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Pierzynski excused from testifying

SAN FRANCISCO -- New Giants catcher A.J. Pierzynski appeared before the grand jury, but he did not give testimony in the ongoing federal investigation into a Burlingame nutritional supplement laboratory, his attorney told the San Francisco Chronicle on Friday.

Attorney Bill Goodman said Pierzynski was excused Thursday after meeting with an assistant U.S. attorney.

"Mr. Pierzynski and I went into the grand jury waiting area, pursuant to the subpoena,'' Goodman told the newspaper. "We had a brief conversation with the U.S. attorney and the investigator. They each concluded he had no information about anything important. ... He was excused, and they apologized for bringing him in.''

Goodman told the newspaper that Pierzynski was asked about Greg Anderson, one of Barry Bonds' personal trainers. Anderson's home was raided by federal agents in September, shortly after a similar action at Bay Area Laboratories Co- Operative, owned by Victor Conte, according to the Chronicle.

Pierzynski met Anderson during a 2002 tour of Japan. Bonds was on that tour and brought Anderson with him.

"They asked him if Mr. Anderson gave him a workout regimen, which he did, '' Goodman told the newspaper. "Mr. Pierzynski followed that regimen. ... The only information he received from Mr. Anderson was about some multi-vitamins and a protein mix you use after you work out to recover. But nothing involving steroids.''

Goodman told the paper that Pierzynski has never met Conte, "never had any contact with him.'' The lawyer also wanted to make clear the distinction between appearing before the grand jury and giving testimony.

"It was just a colossal waste of time,'' Goodman told the Chronicle. "Now it's created the wrong impression. Because we were sitting in there (the waiting room) so long, people came away with the wrong impression. I'd like to clear it up since he's starting fresh here.''

Pierzynski, Bobby Estalella and outfielder
Armando Rios all appeared before the panel on Thursday.

Pierzynski was traded from the Minnesota Twins to the San
Francisco Giants last week. The other two are former Giants --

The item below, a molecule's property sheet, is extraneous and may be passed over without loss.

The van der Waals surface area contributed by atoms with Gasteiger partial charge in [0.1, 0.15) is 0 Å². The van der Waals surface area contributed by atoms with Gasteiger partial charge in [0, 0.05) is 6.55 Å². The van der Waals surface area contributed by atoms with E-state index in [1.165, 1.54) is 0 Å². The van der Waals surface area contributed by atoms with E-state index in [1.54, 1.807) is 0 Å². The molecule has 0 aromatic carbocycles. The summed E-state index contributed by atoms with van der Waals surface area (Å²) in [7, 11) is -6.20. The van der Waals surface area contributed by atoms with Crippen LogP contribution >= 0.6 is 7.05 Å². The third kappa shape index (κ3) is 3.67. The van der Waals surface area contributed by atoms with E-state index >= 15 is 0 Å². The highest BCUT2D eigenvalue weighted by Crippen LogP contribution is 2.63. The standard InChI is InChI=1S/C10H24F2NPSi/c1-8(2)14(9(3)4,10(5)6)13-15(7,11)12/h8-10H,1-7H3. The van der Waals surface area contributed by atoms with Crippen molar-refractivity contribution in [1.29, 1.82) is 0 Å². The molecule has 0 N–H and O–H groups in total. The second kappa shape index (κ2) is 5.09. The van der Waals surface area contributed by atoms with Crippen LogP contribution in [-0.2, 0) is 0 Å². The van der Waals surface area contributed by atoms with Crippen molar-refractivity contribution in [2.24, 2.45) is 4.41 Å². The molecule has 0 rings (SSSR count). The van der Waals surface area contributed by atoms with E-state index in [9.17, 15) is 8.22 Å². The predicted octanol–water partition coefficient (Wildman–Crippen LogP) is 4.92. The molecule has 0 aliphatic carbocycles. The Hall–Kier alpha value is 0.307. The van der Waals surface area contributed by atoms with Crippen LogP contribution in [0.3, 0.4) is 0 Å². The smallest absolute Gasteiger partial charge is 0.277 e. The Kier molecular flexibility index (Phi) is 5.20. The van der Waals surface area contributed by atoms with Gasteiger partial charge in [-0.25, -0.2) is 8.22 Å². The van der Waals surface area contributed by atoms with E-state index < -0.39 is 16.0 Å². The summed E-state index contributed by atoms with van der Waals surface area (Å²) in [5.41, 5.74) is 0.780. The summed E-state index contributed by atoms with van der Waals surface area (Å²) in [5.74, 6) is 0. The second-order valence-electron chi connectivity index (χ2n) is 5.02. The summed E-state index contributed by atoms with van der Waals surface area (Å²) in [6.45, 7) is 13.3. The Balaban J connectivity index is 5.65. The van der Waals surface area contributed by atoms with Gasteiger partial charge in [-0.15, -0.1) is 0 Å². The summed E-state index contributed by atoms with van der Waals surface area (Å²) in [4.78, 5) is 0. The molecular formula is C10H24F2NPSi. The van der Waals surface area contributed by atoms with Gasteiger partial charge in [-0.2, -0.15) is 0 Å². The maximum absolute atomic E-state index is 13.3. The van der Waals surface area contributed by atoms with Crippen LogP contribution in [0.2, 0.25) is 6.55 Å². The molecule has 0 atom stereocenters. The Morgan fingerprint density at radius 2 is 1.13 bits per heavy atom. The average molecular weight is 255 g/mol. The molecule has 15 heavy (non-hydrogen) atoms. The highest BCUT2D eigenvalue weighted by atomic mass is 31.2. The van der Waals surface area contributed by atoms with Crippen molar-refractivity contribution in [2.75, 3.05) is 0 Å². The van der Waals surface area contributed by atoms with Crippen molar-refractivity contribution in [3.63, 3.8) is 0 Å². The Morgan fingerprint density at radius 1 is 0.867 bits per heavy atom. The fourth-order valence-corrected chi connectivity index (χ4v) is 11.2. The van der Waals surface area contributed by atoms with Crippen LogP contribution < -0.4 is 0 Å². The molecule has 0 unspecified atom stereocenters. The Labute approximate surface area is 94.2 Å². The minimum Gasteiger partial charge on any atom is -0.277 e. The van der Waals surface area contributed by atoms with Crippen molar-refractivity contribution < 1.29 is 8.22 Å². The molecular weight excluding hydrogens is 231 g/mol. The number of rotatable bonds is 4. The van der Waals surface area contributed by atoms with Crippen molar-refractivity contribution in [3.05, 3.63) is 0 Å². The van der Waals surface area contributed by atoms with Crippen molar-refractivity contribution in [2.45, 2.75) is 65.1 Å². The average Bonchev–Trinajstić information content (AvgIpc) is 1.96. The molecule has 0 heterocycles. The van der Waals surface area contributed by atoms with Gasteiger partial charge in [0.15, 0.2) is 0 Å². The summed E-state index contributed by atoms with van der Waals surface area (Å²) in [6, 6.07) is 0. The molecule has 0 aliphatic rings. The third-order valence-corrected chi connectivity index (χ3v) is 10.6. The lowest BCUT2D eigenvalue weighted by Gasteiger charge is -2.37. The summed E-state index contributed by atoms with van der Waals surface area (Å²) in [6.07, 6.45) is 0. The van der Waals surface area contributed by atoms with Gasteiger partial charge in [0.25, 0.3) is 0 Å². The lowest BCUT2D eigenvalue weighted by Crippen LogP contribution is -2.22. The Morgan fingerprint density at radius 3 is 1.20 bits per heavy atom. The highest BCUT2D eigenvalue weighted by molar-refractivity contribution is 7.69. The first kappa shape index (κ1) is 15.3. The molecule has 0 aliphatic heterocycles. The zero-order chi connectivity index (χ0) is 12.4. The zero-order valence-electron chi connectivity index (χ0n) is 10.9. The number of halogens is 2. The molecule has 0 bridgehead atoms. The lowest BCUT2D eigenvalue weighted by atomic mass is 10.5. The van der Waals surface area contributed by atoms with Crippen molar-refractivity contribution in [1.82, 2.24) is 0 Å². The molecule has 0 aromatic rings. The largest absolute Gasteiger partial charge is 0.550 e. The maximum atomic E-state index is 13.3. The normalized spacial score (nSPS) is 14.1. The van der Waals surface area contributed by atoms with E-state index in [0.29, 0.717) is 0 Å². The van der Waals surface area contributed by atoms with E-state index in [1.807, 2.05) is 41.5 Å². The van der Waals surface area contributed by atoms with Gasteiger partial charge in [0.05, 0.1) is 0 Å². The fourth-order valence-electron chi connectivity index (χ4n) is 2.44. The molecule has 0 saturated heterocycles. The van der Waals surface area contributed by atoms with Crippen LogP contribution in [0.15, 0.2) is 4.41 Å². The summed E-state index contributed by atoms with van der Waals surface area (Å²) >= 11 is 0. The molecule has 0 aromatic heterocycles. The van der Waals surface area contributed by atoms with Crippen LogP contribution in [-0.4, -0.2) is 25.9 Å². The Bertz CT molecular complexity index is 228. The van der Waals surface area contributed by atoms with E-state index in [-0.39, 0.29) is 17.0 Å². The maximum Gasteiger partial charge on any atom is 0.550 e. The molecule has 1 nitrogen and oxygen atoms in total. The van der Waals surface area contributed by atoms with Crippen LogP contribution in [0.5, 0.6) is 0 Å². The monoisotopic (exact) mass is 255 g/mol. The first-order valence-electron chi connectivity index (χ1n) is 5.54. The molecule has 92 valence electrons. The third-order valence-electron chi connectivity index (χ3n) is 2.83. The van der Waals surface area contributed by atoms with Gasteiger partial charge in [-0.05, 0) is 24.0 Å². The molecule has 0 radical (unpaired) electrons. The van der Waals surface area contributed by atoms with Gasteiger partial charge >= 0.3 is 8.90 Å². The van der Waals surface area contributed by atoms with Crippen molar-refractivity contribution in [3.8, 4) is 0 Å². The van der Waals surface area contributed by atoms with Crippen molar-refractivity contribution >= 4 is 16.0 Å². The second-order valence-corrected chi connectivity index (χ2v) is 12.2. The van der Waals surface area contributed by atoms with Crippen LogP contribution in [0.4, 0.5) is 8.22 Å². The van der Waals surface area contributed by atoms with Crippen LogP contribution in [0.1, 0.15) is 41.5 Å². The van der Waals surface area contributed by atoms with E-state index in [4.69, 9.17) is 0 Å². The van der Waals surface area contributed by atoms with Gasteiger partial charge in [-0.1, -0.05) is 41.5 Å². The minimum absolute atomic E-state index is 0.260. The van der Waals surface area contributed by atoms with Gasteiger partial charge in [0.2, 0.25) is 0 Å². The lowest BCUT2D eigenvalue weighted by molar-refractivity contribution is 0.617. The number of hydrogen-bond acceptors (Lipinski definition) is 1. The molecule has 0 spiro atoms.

Estalella played with the Colorado Rockies last season and is now a
free agent, while Rios is with the Chicago White Sox.

Bonds and Jason Giambi are among the other major league
players subpoenaed to testify before the grand jury in upcoming
weeks. Bonds' attorney has said his client will appear Dec. 4.

Also attending the grand jury session Thursday were identical
twins Alvin and Calvin Harrison, both middle-distance runners who
have won Olympic gold medals.

Federal officials have refused to discuss the grand jury or the
scope of its secret proceedings, but two sources familiar with the
grand jury have said the probe is focusing on drugs and taxes.

It's not clear what, if any, drug charges might result from the
investigation. An appearance before the grand jury, or being
subpoenaed to testify, does not mean an athlete is a target of the
probe.

An attorney for Victor Conte, founder of the Bay Area Laboratory
Co-Operative, has said his client is a target of the grand jury
investigation. BALCO has supplied some of the nation's top athletes
with nutritional supplements.

BALCO also is at the center of an investigation by anti-doping
agencies into the newly discovered steroid THG. An unidentified
coach who turned in a used syringe containing THG said he got the
substance from Conte, who has denied being the source of the
substance.

At least five track and field athletes already have tested
positive for THG and face two-year bans. Four members of the
Oakland Raiders also reportedly have tested positive for THG.

Another target of the probe is Greg Anderson, a personal trainer
for Bonds and other professional athletes. His attorney has
confirmed Anderson is a target.

The world's fastest couple, Olympic star Marion Jones and
100-meter world record-holder Tim Montgomery, are among the track
stars to have appeared before the panel in recent weeks. Five NFL
players also appeared last week.

Calvin Harrison faces a two-year suspension for a pair of
flunked drug tests. He tested positive for the stimulant modafinil
at the U.S. track championships in June. In 1993, Harrison tested
positive for the stimulant pseudoephedrine at the U.S. junior
indoor championships and was suspended for three months.

The penalty for a second offense for a mild stimulant is a
two-year ban. Harrison could be retroactively disqualified from
this past summer's world championships, where he ran the opening
leg in the final of the 1,600-meter relay. The U.S. squad could
lose its gold medal if Harrison is disqualified.

Information from The Associated Press was used in this report.